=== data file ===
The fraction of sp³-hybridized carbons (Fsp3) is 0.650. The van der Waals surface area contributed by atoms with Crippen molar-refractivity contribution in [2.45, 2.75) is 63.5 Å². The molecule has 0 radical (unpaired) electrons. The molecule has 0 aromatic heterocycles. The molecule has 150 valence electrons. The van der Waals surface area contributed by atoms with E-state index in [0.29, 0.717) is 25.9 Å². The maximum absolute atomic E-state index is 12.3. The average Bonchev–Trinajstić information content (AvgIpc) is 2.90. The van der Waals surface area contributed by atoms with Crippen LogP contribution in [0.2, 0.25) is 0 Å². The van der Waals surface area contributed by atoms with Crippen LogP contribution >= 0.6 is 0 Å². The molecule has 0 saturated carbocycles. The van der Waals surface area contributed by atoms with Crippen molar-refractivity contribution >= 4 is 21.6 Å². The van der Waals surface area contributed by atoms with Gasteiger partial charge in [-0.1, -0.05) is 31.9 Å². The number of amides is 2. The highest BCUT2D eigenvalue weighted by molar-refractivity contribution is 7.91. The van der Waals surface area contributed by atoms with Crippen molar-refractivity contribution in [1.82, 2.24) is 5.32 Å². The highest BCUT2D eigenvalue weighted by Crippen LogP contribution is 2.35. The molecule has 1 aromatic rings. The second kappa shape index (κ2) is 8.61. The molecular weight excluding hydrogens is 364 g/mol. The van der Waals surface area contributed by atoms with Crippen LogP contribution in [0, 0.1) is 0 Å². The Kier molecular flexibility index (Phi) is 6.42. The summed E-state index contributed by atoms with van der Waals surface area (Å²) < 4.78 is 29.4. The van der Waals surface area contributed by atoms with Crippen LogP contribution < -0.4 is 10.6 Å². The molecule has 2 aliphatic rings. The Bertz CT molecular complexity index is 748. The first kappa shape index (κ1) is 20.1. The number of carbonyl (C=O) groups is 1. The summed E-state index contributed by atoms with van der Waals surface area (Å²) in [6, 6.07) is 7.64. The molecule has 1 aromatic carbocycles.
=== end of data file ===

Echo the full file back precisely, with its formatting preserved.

The fraction of sp³-hybridized carbons (Fsp3) is 0.650. The van der Waals surface area contributed by atoms with Crippen molar-refractivity contribution in [2.45, 2.75) is 63.5 Å². The molecule has 0 radical (unpaired) electrons. The molecule has 0 aromatic heterocycles. The molecule has 150 valence electrons. The van der Waals surface area contributed by atoms with E-state index in [0.29, 0.717) is 25.9 Å². The maximum absolute atomic E-state index is 12.3. The average Bonchev–Trinajstić information content (AvgIpc) is 2.90. The van der Waals surface area contributed by atoms with Crippen LogP contribution in [0.2, 0.25) is 0 Å². The van der Waals surface area contributed by atoms with Crippen LogP contribution >= 0.6 is 0 Å². The molecule has 0 saturated carbocycles. The van der Waals surface area contributed by atoms with Crippen molar-refractivity contribution >= 4 is 21.6 Å². The van der Waals surface area contributed by atoms with Gasteiger partial charge in [-0.1, -0.05) is 31.9 Å². The number of amides is 2. The highest BCUT2D eigenvalue weighted by molar-refractivity contribution is 7.91. The van der Waals surface area contributed by atoms with Crippen molar-refractivity contribution in [1.82, 2.24) is 5.32 Å². The highest BCUT2D eigenvalue weighted by Crippen LogP contribution is 2.35. The molecule has 1 aromatic rings. The second kappa shape index (κ2) is 8.61. The molecular weight excluding hydrogens is 364 g/mol. The van der Waals surface area contributed by atoms with Crippen LogP contribution in [0, 0.1) is 0 Å². The Kier molecular flexibility index (Phi) is 6.42. The summed E-state index contributed by atoms with van der Waals surface area (Å²) < 4.78 is 29.4. The van der Waals surface area contributed by atoms with Crippen LogP contribution < -0.4 is 10.6 Å². The molecule has 2 aliphatic rings. The Bertz CT molecular complexity index is 748. The first kappa shape index (κ1) is 20.1. The number of carbonyl (C=O) groups is 1. The summed E-state index contributed by atoms with van der Waals surface area (Å²) in [6, 6.07) is 7.64. The molecule has 1 aromatic carbocycles.